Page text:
Endorsements for Matthew Lee Anderson’s new book Earthen Vessels: Why Our Bodies Matter to Our Faith (Bethany, 2011):

“What does Christianity have to say about the body? Much more than you might think. Matthew Lee Anderson—one of evangelicalism’s brightest young writers—is a serious student of God’s Word and God’s world, and in this book he patiently and insightfully explores a theology of the body from numerous angles. Rightly seeing the body as a gift from God for our good and his glory, Anderson insightfully shows us what a biblical worldview has to say about the body in relationship to community, pleasure, sex, sexuality, tattoos, death, prayer, and the church. Anderson’s arguments deserve careful consideration. I suspect that many of us will think differently—and more biblically—about the body as a result of this very fine work.”

Justin Taylor, Managing Editor, ESV Study Bible; blogger, “Between Two Worlds

“We evangelicals don’t think we care about the body, but we really, really do. And Matthew Anderson—one of the brightest lights in the evangelical world—helps us care, ponder, think and pray more wisely as we give our bodies as a living sacrifice to Christ.”

Mark Galli, Senior Managing Editor, Christianity Today

“I love to think. I love to be challenged. Mission accomplished in reading Earthen Vessels. In it, Matthew Anderson takes on prevailing cultural assumptions about the human body that have been uncritically adopted into the church of Jesus Christ. This book is for the church who is in the world. It is a truth-balm for a broken culture addicted to body image. Be challenged to forsake your “quasi-gnosticism” and embrace the divine dignity of your body so that you can worship well.”

Darrin Patrick, Lead Pastor at The Journey and author of Church Planter

“Matthew Lee Anderson makes an important contribution to the evangelical dialogue about the importance and role of the human body that is both scholarly and accessible. Too often evangelical discourse on this subject has been either defensive or simply followed cultural trends. Anderson is both robustly Christian and willing to listen when other traditions may have something to contribute. Christians will learn from this book that the body is important, but that we are not just computers made out of meat.”

John Mark Reynolds (Ph.D.), Director of the Torrey Honors Institute at Biola University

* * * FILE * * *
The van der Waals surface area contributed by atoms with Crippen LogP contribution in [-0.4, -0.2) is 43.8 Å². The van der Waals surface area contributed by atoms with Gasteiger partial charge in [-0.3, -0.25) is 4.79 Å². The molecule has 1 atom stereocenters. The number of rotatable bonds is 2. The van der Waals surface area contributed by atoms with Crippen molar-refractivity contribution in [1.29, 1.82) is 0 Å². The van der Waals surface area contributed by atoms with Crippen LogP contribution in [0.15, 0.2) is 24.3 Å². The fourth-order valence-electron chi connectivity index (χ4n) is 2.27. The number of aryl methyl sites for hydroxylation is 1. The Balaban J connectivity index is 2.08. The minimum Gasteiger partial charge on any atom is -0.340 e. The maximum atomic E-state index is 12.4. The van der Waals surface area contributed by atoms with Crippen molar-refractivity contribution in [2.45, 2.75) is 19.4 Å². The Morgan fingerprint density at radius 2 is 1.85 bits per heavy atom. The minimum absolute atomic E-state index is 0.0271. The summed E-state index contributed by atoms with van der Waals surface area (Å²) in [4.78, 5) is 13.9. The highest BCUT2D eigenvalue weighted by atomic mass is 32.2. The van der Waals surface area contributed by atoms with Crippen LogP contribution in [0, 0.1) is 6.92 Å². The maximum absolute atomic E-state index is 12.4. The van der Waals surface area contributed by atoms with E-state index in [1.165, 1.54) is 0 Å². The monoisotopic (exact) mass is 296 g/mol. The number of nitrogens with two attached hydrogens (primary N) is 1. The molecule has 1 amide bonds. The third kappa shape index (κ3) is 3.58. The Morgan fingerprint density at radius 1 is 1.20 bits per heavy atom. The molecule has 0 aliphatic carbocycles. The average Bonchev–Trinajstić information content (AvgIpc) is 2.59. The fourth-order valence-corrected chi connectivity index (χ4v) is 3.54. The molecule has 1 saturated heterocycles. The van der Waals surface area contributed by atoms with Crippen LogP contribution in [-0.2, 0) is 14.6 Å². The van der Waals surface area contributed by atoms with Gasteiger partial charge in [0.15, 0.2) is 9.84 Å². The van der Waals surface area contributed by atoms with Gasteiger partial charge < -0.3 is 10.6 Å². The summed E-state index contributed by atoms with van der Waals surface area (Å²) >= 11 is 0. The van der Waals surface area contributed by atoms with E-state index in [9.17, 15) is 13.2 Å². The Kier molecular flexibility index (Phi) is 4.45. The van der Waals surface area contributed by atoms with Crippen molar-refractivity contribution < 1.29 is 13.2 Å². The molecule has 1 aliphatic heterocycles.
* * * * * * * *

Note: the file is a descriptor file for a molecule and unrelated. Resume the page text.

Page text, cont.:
“Ours is a befuddling age. We’re “friends” with people we’ve never met, we read books that have nomaterial substance, and we store precious material in something rather ominously termed “the cloud.”Physicality is out; incorporeality is in. Earthen Vessels is a needed contribution in such a time. Thetext is at once an elegant meditation on the body, a fresh study of Scripture, and a celebration of thewestern tradition. Here is philosophical theology that will foster debate, critical thought, and praise of the Savior whose physical sacrifice won our salvation.”

Owen Strachan, Instructor of Christian Theology and Church History, Boyce College

“Earthen Vessels is a turning point in the evangelical conversation about the meaning of bodies. If you didn’t even know such a conversation was going on, you are lucky to have Matthew Anderson introducing you to it. If you’ve already been listening in and are as confused as the rest of us, you’ll appreciate the way this book sorts things out, settles accounts, debunks myths, digs for sources, raises neglected issues, and points out the way forward. On nearly every page you can find two virtues rarely combined: surprising new insights and good old common sense. Here is good counsel (solid, soulful, scriptural) about how to be humans, in bodies, under the gospel.”

Fred Sanders, Associate Professor of Theology, Torrey Honors Institute, Biola University

Tattoos, cremation, abortion, gay sex, yoga, online church: No subject is off limits in Matthew Anderson’s provocative book on the body. Anderson challenges us to deepen our understanding of what it means to be embodied. When it comes to body matters, the body matters. Though few will agree with all of Anderson’s diagnosis and prescription, all who read this book will be challenged to consider how our views of the body line up with (or depart from) Scripture and Christian theology. This is a highly ambitious project that deserves careful consideration.

Trevin Wax, author of Counterfeit Gospels and Holy Subversion

“As one of evangelicalism’s most insightful young intellectuals, Matthew Anderson is the ideal thinker for inspiring and developing a “theology of the body.” Earthen Vessels is a splendid theological analysis of the issues that we face in attempting to live as incarnational beings in a technocratic culture. It should be required reading for anyone who wants to think more clearly about the importance of embodiment and the Christian faith.”

Joe Carter, Web Editor, First Things

Nearly every strand of theology from postmodern to feminist to Catholic has a robust theology of the body—all except evangelicalism. Matt’s new book works toward remedying this problem by restarting the conversation about how Christians talk about this fleshly creation into which Jesus himself was incarnated.

John Dyer, Director of Web Development at Dallas Theological Seminary
and author of From the Garden to the City

You can read the first two chapters online.